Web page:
Uta Hagen--

"We must overcome the notion that we must be regular...it robs you of the chance to be extraordinary and leads you to the mediocre."

Monday, December 13, 2010


 Today is my first snow day of the season.  The snow is absolutely beautiful outside, and if I'm even near a window I can feel just how cold it is outside.  I've also realized just how close Christmas is.  12 days. 

This year, understandably, I'm really finding it hard to get into the Christmas mood.  I'm not going to share my exact feelings with you, because honestly it's hard to put them to words.  There are very few people I can talk to about how I'm really feeling, but even then I can't really put it to words.  But the more I've thought about Christmas this year, the more I keep thinking about a short piece I wrote two years ago.  I think I shared it on this blog before, but I'll post it again.
"The First Snow"

The snow started falling in blissful patterns. Lightly then harshly. Flakes then puffs. As I walked outside I could feel the chill of the morning creep upon me. I could see the puffs of my breath. Winter was here and along with it came the first snow fall of the season. I bundled my coat tighter and rubbed my hands together forcing more circulation into them. I got into my car and turned the heat on high. As I drove off to work the sun's bashful beams came timidly from behind a cloud that looked as though it was made up from thousands upon thousands of the purest snowflakes.

By the time that I had reached my office the snow was glistening with the sun upon it. I was awestruck by
this. All I could do was stare out my office window.

That was when I realized it. The snow was so peaceful compared to this chaotic world. In a world where wars rage and people fight, where people die at the hands of their peers, where we lose dears ones to diseases with no cure, where children's parents neglect them so much they must beg for food, where people, good people, lose their jobs because the company can't afford to pay them anymore. And then there's snow.

The snow comes and goes as it pleases. It doesn't need worry about the little things the we humans do everyday. It's blissfully happy as it is. There was a time, I'm sure of it, when we were, too, like the snow. Maybe centuries ago, but what changed? What happened to make us like we are now? Blood thirsty, power seeking, money greedy, people? Not that all of us are that way, of course.

So what does the snow represent to me? It represents hope that one day we will return to being like the snow and all wars will end along with all fights. Maybe one day we need not fret over the little things and rejoice over the important things.

Why do I feel this way?

Because snow brightens our world.

Maybe one day we will be snow.

Now, more than ever the snow makes me think.  I can't tell you exactly why, but it does.  It makes me think about those I've lost and those I still have.  It makes me think about how quickly life goes by - and how unfair that sometimes is.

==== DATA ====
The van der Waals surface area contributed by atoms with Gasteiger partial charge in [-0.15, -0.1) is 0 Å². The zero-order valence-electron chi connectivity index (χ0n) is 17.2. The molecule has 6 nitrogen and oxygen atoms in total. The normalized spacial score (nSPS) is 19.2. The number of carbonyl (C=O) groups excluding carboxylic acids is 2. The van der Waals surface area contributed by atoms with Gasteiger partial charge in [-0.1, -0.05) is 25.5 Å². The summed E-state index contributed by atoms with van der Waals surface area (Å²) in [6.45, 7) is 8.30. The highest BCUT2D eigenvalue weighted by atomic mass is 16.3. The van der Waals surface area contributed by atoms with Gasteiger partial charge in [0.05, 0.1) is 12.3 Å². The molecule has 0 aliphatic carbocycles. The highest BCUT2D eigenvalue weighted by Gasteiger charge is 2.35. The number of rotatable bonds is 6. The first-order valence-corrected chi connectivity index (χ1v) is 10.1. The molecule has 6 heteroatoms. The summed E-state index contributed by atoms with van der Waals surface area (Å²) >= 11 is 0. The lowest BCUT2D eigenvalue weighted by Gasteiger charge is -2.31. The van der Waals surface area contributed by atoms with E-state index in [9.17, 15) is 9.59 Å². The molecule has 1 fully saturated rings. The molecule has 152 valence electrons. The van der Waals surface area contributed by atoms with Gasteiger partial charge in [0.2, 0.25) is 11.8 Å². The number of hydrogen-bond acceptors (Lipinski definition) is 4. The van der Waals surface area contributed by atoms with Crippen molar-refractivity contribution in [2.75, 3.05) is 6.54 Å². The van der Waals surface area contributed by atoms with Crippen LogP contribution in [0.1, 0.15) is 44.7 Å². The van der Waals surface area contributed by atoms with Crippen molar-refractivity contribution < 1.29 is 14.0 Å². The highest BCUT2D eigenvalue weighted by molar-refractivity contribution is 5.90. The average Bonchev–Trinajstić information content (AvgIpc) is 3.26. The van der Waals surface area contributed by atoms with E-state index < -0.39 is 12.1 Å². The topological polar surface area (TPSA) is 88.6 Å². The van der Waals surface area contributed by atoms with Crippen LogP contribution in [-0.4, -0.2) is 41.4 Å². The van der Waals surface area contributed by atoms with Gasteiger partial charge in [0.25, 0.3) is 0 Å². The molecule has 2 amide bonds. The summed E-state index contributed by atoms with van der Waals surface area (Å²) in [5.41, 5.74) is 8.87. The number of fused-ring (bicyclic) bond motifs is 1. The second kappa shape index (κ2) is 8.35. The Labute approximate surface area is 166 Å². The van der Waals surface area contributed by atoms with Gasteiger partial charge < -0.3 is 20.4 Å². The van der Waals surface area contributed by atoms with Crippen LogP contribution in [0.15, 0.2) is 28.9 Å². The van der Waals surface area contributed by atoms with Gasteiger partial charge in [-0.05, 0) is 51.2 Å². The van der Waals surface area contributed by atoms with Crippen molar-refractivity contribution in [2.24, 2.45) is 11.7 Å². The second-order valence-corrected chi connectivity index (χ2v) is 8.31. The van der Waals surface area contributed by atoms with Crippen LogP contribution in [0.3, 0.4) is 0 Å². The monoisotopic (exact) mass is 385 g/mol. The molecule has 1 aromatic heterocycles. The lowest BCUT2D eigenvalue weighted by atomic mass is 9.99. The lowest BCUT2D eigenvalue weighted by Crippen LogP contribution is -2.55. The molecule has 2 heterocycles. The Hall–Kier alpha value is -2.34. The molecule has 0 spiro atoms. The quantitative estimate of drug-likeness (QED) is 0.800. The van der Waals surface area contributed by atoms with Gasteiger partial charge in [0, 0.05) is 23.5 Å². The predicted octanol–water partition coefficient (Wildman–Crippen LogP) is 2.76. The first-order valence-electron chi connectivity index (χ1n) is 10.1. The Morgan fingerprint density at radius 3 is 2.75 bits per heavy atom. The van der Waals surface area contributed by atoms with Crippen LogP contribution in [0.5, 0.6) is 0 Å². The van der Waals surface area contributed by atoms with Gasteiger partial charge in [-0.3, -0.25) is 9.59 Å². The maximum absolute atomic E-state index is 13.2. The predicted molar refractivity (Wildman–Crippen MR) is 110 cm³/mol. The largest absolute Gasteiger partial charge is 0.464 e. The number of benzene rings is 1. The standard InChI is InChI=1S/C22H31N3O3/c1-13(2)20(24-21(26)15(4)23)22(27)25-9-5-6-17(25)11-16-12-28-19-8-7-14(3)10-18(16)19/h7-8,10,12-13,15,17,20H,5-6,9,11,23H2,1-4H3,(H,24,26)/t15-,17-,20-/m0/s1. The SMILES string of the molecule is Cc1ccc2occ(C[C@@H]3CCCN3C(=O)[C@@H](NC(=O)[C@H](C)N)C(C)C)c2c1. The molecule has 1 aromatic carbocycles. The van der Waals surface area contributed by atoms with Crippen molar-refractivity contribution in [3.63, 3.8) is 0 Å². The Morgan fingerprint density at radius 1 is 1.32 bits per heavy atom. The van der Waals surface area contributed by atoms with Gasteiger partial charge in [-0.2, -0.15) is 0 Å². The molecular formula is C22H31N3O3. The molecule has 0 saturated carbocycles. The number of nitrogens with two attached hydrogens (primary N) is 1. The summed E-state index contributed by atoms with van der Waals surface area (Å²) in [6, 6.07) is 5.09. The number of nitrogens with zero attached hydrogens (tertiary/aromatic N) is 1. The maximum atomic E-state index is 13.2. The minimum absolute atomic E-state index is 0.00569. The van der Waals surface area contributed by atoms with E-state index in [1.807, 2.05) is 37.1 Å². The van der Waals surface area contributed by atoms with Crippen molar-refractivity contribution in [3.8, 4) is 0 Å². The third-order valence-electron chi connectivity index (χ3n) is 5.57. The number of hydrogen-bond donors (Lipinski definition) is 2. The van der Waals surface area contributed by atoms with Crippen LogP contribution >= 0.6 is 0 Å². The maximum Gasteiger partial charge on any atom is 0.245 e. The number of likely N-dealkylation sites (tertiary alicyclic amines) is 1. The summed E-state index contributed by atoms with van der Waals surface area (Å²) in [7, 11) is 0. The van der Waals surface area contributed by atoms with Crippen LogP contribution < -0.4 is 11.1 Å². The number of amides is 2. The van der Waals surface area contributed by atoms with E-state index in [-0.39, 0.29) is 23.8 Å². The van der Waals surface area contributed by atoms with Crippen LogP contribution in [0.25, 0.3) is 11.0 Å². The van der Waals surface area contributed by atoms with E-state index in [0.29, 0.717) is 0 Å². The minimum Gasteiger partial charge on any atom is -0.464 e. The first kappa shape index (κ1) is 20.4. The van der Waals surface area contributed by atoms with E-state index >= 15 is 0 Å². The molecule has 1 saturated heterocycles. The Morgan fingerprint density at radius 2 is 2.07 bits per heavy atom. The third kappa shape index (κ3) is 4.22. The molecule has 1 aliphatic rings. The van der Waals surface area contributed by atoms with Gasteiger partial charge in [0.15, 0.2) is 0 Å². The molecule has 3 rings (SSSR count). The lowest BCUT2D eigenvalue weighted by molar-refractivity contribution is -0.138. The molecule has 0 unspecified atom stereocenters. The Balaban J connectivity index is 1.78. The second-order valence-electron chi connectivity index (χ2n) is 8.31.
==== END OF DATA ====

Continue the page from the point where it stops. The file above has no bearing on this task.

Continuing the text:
I wrote something the other day.  Lately I haven't been sharing things that I write because a lot of it is really personal and doesn't really make much sense to the outside world.  However, I would like to share this one.

I wrote this Thursday and Friday.  This poem isn't really about Jimmy, because Jim wasn't due home for Christmas this year.  However, a lot of the feelings and things are based off of how I felt about Jim and his job before, and how I dealt with it after and also how I see things, a bit.

"I'll Be Home for Christmas"

I’ll be home for Christmas,

He tells them,
But he knows he might not make it
Until then.
Cause where he’s at.
Every breath is a gift,
But the worry they’ll never fully know
Is a weight he can lift.

So he tells them he’s safe,
And they’ve got nothing to worry about.
But he knows what goes through their minds,
That he’s the one thing they can’t live without.
They believe him,
It’s better than the reality
And the possibilities they’ll never let be real
‘Cause everyday he sees fatality.

He does his job,
Tries to ignore the uncertainty.
Does what he’s told
He does it so determinedly.
But one day his family’s
Worst fears come true.
Never again will they see his smile or
His eyes so blue.

A soldier,
Always true to his word,
Was home for Christmas, a half-mast flag
Flying free like a bird –
Because of his sacrifice
And the so many before him.
It sucks that it happens,
But it makes the future less dim.

He came home for Christmas,
Just not the way they prayed.
A flag drapes his coffin, a community cries,
As to rest he is laid.
They know he believed in what he did,
But that doesn’t heal the pain of a broken heart.
They watch as he is honored and saluted and
Each three shots stab them in the heart just like a dart.

The news talks about a hometown hero
And they know that’s exactly what he is.
They feel their pride for him, warm, deep inside them,
But they know the true honor was all his.
He didn’t see it that way,
And they could only see him as the boy they always knew.
Not as a veteran, but someone who is always honest and so
This Christmas, like always, they know to his word he stayed true.

They feel him near everyday,
Although he’s nowhere to be found,
But they know he’s still here,
They hear and feel him all around.
They know he’ll never leave them,
Nor will he abandon the fight.
He’s not one to ever give up
No matter how ugly the sight.

They know too well the cost of freedom because of
The soldier they will always hold dear.
They know he served to protect them, and
In the whisper of the wind they hear:
“I came home for Christmas,
Just like I promised to.”
And with each American Flag that waves, they hear him say,
“I’m still defending you.”

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